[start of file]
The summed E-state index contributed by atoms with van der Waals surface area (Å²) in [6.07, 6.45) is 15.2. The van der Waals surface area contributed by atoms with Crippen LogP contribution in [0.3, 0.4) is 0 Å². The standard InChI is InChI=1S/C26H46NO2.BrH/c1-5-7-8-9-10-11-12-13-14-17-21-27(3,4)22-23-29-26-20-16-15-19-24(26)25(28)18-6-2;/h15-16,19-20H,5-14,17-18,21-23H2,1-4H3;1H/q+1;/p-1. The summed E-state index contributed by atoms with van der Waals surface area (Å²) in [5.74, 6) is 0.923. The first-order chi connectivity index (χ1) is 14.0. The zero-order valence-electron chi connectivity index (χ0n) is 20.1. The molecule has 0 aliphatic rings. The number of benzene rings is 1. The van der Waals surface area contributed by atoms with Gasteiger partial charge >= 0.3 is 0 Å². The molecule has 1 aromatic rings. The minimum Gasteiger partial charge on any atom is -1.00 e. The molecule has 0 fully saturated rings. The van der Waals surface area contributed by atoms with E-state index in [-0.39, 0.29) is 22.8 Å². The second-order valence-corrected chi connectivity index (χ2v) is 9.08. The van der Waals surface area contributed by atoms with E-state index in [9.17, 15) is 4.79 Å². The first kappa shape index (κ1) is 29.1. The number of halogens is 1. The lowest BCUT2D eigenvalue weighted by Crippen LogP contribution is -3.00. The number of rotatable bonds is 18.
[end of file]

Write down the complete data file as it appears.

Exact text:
The summed E-state index contributed by atoms with van der Waals surface area (Å²) in [6.07, 6.45) is 15.2. The van der Waals surface area contributed by atoms with Crippen LogP contribution in [0.3, 0.4) is 0 Å². The standard InChI is InChI=1S/C26H46NO2.BrH/c1-5-7-8-9-10-11-12-13-14-17-21-27(3,4)22-23-29-26-20-16-15-19-24(26)25(28)18-6-2;/h15-16,19-20H,5-14,17-18,21-23H2,1-4H3;1H/q+1;/p-1. The summed E-state index contributed by atoms with van der Waals surface area (Å²) in [5.74, 6) is 0.923. The first-order chi connectivity index (χ1) is 14.0. The zero-order valence-electron chi connectivity index (χ0n) is 20.1. The molecule has 0 aliphatic rings. The number of benzene rings is 1. The van der Waals surface area contributed by atoms with Gasteiger partial charge >= 0.3 is 0 Å². The molecule has 1 aromatic rings. The minimum Gasteiger partial charge on any atom is -1.00 e. The molecule has 0 fully saturated rings. The van der Waals surface area contributed by atoms with E-state index in [-0.39, 0.29) is 22.8 Å². The second-order valence-corrected chi connectivity index (χ2v) is 9.08. The van der Waals surface area contributed by atoms with E-state index in [9.17, 15) is 4.79 Å². The first kappa shape index (κ1) is 29.1. The number of halogens is 1. The lowest BCUT2D eigenvalue weighted by Crippen LogP contribution is -3.00. The number of rotatable bonds is 18.